[Skip to Navigation]
Sign In
Views 8,538
Citations 0
A Piece of My Mind
May 11, 2021

A Good Mother

Author Affiliations
  • 1Department of Surgery, Brody School of Medicine at East Carolina University, Greenville, NC
JAMA. 2021;325(18):1837-1838. doi:10.1001/jama.2021.6271
Add or change institution
Limit 200 characters
Limit 25 characters
Conflicts of Interest Disclosure

Identify all potential conflicts of interest that might be relevant to your comment.

Conflicts of interest comprise financial interests, activities, and relationships within the past 3 years including but not limited to employment, affiliation, grants or funding, consultancies, honoraria or payment, speaker's bureaus, stock ownership or options, expert testimony, royalties, donation of medical equipment, or patents planned, pending, or issued.

Err on the side of full disclosure.

If you have no conflicts of interest, check "No potential conflicts of interest" in the box below. The information will be posted with your response.

Not all submitted comments are published. Please see our commenting policy for details.

Limit 140 characters
Limit 3600 characters or approximately 600 words
    1 Comment for this article
    EXPAND ALL
    Silver Lining
    Eugene Breen, MB BCh BAO, MRCPI, MRCPsy | Mater Misericordiae University Hospital
    The story of Dr Snyder is repeated in many professional lives during the pandemic. The number of colleagues who have awoken to a new world of family life, time with spouse and family, and paradigm shifts in life assessment is impressive. The older generation typified by this author's mother did what was best for their kids at their situation in life. They got them a good or even better life than they had. So it seemed. The downside of this is that once achieved - all the prestigious positions and accolades and successes - it doesn't stop there, the roller coaster goes on and on and the collateral damage to self and loved ones is unseen, unacknowledged, or denied. Success is a drug and what really matters in life is subordinated to the all consuming drive to achieve more and more professional success. The pandemic has pressed the pause button and like bewildered survivors people have suddenly been deprived of their favourite toys and are left to wonder "And what do we do now?" This could be a great time to re-assess what really matters in life, and readjust our time and schedules and aspirations to see the big picture and put structures in place so that our newfound vision and hope is sustainable into the future. You could call it the Pandemic Moment - I definitely need to work on my golf handicap!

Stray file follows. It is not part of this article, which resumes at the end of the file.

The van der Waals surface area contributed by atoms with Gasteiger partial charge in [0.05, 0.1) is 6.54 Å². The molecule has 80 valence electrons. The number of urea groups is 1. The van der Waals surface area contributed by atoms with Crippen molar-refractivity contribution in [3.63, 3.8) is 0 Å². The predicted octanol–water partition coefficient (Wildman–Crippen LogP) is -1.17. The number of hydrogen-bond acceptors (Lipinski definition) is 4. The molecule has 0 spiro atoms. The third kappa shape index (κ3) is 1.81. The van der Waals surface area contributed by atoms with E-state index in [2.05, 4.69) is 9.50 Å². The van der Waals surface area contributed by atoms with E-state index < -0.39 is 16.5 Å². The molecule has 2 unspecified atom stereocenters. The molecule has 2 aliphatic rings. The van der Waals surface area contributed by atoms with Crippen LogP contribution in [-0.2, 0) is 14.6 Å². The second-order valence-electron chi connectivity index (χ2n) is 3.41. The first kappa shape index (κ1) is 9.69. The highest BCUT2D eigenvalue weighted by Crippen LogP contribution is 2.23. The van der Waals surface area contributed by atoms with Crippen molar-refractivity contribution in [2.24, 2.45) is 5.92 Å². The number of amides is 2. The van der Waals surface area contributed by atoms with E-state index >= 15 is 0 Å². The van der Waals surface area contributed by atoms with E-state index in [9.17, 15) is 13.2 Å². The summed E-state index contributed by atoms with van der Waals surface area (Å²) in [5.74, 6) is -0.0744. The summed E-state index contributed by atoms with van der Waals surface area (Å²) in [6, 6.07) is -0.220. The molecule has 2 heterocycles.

CONFLICT OF INTEREST: None Reported
    READ MORE
    ×